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    1. Good idea for whom?
      Mexico is dealing with an alarming rate for drug consumption among its citizens. Amnesty will not prohibit individuals from non- distribution of drug trafficking?
      It’s not rocket science to know that these high profile individuals will not favor their business profits from dwindling. Greed is the culprit here. Bloodshed will continue where ones livelihood is at stake.

      It’s just non- sense what’s being pitched. A political ploy to appeal to those who have vested interests!

      Ridiculous!
      E42

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    2. I fully agree @9:59. He offers better ideas then anyone else. Hopefully he succeeds

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    3. @1:21PM E-42 some of the details of AmLO's plan are not so far out. He is considering offering amnesty to cartel leaders if they disband their cartel and provide for some compensation for innocent victims. The members of the cartel will be offered reduced sentences for non drug offenses if they confess to their crimes. This would be done through a Truth Commission much like South Africa used after apartheid. (Mandela is one of his inspirations and someone he considers a great leader) So tell me who those are that have a vested interest in Mexico continuing down the same path it has for the last 40 or more years. The other 2 major candidates have done nothing but attack each other and promise to stop the violence, clean up corruption and eliminated poverty. But they have offered no plan for doing any of that. Nothing but their promises.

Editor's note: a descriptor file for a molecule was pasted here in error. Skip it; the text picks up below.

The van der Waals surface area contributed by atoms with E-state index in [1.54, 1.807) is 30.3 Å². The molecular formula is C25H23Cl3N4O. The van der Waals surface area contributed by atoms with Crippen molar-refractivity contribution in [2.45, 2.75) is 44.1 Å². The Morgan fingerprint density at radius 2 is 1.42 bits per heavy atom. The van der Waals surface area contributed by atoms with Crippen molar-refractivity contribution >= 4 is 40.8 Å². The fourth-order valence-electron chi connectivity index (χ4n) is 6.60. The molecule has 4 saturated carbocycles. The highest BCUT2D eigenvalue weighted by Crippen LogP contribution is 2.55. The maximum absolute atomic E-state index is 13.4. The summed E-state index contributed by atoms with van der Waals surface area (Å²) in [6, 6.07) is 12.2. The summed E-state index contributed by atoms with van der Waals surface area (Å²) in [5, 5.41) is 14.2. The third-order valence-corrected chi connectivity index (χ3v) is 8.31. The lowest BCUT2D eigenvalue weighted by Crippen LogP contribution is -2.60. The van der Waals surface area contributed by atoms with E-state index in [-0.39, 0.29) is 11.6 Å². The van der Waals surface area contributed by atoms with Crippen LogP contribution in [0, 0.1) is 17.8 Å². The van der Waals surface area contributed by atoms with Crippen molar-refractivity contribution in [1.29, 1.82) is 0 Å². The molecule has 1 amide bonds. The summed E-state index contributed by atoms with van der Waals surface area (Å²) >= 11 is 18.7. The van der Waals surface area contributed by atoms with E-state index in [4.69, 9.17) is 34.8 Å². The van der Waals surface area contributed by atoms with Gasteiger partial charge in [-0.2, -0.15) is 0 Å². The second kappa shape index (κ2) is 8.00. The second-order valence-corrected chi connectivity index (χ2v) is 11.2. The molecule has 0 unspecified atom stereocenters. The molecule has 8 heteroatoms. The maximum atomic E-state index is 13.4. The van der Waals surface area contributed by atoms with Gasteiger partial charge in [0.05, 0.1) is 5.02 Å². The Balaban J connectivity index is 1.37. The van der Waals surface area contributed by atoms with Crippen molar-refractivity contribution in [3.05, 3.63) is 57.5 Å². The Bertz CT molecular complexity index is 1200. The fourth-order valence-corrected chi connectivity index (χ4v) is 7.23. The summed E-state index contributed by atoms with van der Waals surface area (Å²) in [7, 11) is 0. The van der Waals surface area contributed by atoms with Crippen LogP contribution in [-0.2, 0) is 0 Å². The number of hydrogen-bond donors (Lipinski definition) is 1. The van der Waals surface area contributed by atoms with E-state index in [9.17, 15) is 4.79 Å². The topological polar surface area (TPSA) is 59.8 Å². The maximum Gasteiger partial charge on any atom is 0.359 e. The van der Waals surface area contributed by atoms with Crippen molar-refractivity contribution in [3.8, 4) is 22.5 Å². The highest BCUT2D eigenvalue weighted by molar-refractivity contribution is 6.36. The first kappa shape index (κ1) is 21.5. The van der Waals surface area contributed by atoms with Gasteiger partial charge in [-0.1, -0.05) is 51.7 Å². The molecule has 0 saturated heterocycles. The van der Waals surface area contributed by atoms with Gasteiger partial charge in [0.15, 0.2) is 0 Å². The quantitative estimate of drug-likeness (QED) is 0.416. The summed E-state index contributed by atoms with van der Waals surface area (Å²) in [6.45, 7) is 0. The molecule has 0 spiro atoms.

The reason AMlo is leading in the polls by 14 or 15 points was best expressed by a man on the street interview ; "I am a little afraid of MANLO, but I am more afraid for my country if we continue the path the current politicians have been following. Maybe his ideas might work, I am willing to give him a try. I will vote for him". .